Violent vegans? Now I have heard everything!

Quick!  What is your favourite oxymoron?  Awfully good?  Peacekeeping missile?  Tight slacks?  Jumbo fried shrimp? Military intelligence?

How about ‘violent vegans’?

I suppose there is a wide variety of opinion on veganism in many societies ranging from admiration for their campaign to get us to eat less meat in order to save the planet to ‘don’t tell me what I can and cannot eat’ and everything in between (and I do NOT advocate what some jerk in the Netherlands did by eating raw meat at a vegan fair just to piss people off – he also wore a T-shirt with the logo ‘Go vegan and die’).  I am guessing though that most of us do not associate veganism with violence, even if both words start with ‘v’.  Sure some activists will throw blood (fake of course) on those wearing fur or harass those about to down a cheeseburger, but actual violence?  Nah!

Perhaps this is changing.

There was an interesting report out of France in June, covered both by the New York Times and the online site France24.  In essence what has happened in the land of foie gras is that local butchers are asking “for protection against violence and intimidation from vegan campaigners who ‘want to impose their lifestyle on the immense majority of people'”.  Some French vegans are guilty of ‘physical, verbal and moral’ violent threats against those who sell meat and in March a vegan cheesemaker was prosecuted over a Facebook message about a supermarket butcher who was killed in a terror attack (he wrote: “You are shocked that a murderer is killed by a terrorist.  Not me. I’ve got zero compassion for him, there’s justice in it.”).

And France is not alone to feel the wrath of violent vegans.  In July members of the French group 269 Libération Animale and a Belgian group called Bite Back invaded an abattoir in the Belgian town of Tielt with the goal of ‘liberating an animal’ (they succeeded in freeing a pig).  And in Toronto’s Parkdale district there is concern over the ‘takeover’ by several vegan businesses, ranging from restaurants to ice cream to bakeries to beer, and one of the owners a restaurant describes himself as a ‘vegan extremist’.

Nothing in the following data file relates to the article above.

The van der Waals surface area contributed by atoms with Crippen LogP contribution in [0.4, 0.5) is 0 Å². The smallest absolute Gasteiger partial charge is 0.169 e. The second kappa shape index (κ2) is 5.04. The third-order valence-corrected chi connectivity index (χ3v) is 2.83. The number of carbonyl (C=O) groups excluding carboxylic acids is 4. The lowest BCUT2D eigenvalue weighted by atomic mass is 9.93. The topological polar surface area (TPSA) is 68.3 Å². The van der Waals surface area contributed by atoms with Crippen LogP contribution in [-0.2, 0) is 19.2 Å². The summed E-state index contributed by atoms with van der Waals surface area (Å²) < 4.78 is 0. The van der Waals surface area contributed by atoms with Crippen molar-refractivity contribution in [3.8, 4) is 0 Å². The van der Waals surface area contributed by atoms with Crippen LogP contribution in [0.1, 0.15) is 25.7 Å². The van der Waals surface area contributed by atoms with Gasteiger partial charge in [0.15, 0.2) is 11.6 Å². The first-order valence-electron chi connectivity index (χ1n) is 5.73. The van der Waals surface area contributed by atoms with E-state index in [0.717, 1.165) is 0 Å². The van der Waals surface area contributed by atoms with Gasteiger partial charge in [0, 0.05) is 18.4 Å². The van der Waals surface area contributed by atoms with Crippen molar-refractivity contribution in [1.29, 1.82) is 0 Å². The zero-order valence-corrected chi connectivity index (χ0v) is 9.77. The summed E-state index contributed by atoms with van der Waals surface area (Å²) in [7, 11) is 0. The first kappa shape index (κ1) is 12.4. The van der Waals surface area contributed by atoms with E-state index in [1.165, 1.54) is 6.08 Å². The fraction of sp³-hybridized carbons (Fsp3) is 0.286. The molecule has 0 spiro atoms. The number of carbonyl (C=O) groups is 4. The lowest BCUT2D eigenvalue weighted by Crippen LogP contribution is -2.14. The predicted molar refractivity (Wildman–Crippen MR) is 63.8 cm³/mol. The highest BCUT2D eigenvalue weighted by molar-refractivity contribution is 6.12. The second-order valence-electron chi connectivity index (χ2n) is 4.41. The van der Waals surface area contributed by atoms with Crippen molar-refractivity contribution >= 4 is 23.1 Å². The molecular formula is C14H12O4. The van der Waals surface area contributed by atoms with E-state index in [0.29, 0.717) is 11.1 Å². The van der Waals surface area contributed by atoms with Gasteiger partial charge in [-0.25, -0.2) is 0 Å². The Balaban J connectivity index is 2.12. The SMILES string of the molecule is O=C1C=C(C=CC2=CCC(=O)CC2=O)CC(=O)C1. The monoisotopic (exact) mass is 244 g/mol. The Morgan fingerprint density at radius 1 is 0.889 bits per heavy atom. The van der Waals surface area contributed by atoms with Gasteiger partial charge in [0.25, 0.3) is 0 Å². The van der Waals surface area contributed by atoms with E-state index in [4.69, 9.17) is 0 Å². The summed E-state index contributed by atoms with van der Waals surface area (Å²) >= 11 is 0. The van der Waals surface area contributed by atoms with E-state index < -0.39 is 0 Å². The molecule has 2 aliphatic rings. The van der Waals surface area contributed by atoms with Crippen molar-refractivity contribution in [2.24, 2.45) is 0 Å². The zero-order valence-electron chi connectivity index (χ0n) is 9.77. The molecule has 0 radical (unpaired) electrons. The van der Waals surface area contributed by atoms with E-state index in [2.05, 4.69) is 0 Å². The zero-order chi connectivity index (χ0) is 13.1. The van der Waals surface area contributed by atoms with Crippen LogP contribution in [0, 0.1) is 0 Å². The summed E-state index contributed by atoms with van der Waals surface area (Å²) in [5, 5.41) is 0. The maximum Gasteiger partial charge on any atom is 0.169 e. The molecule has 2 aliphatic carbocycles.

Look, I am not vegan although I am trying to eat more healthy foods and cut down on meat, but I don’t think badly of those who do hew to this philosophy.  I can see the merits in this lifestyle, especially the environmental ones.  And yet as a species that has evolved in part to eat meat a complete transition to a meatless world will be a challenge.  In any event, what I don’t support is the use of violence to underscore these beliefs.

Yes, animal activists will argue that on rare occasions violence is necessary to prevent more violence (i.e. if I blow up a slaughterhouse I will save the lives of countless animals).  This is a weak position.  If you subscribe to it you are also ok with the murder of doctors who provide abortions (to save unborn babies) and Islamist extremists who say they are killing to make a better society (under their rules of course).

I know that there is a whole literature on just war and the legitimate use of force, neither of which I am expert on.  Yet it seems to me that if as a society we condemn violence that is not state sanctioned (and even there we are not all on the same page) then we have to condemn vegan violence as we do other forms of violent extremism.  The other lesson to be drawn here is that any cause can descend to extremist violence under the right (wrong?) circumstances.  While most vegans are peaceful, albeit with a moral superiority tinge, a few are ok with destroying and killing.  That, dear leaders, is simply not right and we must call it for what it is: terrorism.

By Phil Gurski

Phil Gurski is the President and CEO of Borealis Threat and Risk Consulting Ltd. Phil is a 32-year veteran of CSE and CSIS and the author of six books on terrorism.

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